1.  Miguel Vazquez Moreno Released from Prison - Miguel Vazquez Moreno, the Zapatista detained by police on April 18, was released from prison on May 15, shortly after the Zapatista Good Government Junta of Morelia completed an investigation into the false allegations against him and took two of the real robbers into custody. The Junta first issued a press release strongly supporting Vazquez Moreno as innocent of the charges of robbing travelers on the Ocosingo-Palenque highway. In another press release it not only repeated its support for Vazquez Moreno and its "arrest" of the two guilty parties, but it also named each member of the gang of thieves responsible for robbing tourists. The Junta went on to name those creating violence throughout its region. Prior to his release, Vazquez Moreno and the other seven detained in last month's police operation were all formally charged and confined in the El Amate prison. At his preliminary hearing Vazquez Moreno stated the following: “I am a native of the San Sebastian Bachajon ejido and I form part of the EZLN's support base, an organization that defends its right to exercise autonomy and self determination as indigenous peoples, its right to territory and to natural resources.” "They [the federal and state governments] want to impose neoliberal economic projects on our autonomous territory. As indigenous people, the land is our life, from there we eat, we work, our children grow and it is something sacred, therefore we consider that the land is not for sale but to work and take care of. Our territory is rich in water, animals and natural resources. They want to make it into a 'Chiapas Cancun,' by plundering the indigenous of our life; that is, the land, just so that foreign and national companies can become richer, as well as the government officials that benefit from these projects.”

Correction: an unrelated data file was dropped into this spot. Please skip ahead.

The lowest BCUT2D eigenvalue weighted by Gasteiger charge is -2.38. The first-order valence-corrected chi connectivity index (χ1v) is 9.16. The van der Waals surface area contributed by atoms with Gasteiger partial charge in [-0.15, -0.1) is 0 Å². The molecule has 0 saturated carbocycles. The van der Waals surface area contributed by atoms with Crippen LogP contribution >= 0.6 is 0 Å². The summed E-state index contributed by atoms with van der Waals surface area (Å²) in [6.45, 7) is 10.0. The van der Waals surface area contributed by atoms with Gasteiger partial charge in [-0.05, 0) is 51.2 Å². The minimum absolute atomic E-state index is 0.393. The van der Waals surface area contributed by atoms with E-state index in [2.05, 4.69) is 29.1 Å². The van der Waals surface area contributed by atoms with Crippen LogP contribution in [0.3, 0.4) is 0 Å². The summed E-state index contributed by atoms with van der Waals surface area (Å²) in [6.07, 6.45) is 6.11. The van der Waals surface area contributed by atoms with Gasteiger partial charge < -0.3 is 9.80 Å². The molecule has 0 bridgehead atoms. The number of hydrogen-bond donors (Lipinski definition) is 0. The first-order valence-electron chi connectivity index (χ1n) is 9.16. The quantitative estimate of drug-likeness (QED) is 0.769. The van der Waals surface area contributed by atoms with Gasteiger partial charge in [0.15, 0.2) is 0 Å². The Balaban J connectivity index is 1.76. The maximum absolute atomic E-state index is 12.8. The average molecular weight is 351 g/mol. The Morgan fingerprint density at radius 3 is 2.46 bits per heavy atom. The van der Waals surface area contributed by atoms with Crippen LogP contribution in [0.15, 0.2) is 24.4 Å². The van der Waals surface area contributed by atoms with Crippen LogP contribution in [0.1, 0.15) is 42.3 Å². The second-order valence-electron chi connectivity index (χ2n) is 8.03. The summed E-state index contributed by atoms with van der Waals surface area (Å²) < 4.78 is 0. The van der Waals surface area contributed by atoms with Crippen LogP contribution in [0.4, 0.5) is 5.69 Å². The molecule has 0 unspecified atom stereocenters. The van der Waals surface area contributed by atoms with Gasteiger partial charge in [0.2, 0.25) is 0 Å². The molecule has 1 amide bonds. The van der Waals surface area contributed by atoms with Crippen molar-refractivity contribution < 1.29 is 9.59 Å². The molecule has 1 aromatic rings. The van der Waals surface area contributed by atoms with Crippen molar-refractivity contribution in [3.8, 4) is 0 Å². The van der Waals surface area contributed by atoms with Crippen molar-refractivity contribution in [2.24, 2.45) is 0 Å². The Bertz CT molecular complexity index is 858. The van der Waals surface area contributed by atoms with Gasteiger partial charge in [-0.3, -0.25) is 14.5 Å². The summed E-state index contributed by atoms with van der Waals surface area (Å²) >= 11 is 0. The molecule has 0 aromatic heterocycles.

2.  Seven Other Campaign Members Are Still Political Prisoners in Chiapas - 7 of the 8 indigenous men detained in last month's police operation near the Agua Azul Cascades remain in the El Amate prison, now formally (and falsely) charged with assaulting and robbing travelers. They are being submitted to extremely harsh treatment while confined. Meanwhile, more facts are known about the state police operation. The police actually stole money and merchandise from the stores they entered, stole money and belongings from the men they detained, destroyed the ticket booth operated by the Other Campaign members of San Sebastian Bachajon and turned over the collection of entry fees at that site to the paramilitary members of the Organization for the Defense of Indigenous and Campesino Rights (Opddic). Police also took over a gravel pit operated by the San Sebastian ejido (collective farm) and turned its operation over to the Opddic members. The state government set up a police encampment on the road inside of San Sebastian and that camp is still there. Both the ticket booth and the gravel pit are important sources of income and their economic importance will increase dramatically if construction begins on a new San Cristobal-Palenque Highway and increased tourism becomes a reality. The Other Campaign is asking for international support for the seven prisoners in whatever form we are most comfortable; for example, getting the word out, letter writing, visiting embassies and consulates, petitions, demonstrations or other imaginative forms of social protest. The Chiapas Support Committee is working on a petition to the president of Mexico and the Governor of Chiapas. We will send it out shortly to this list and ask you all to please sign on.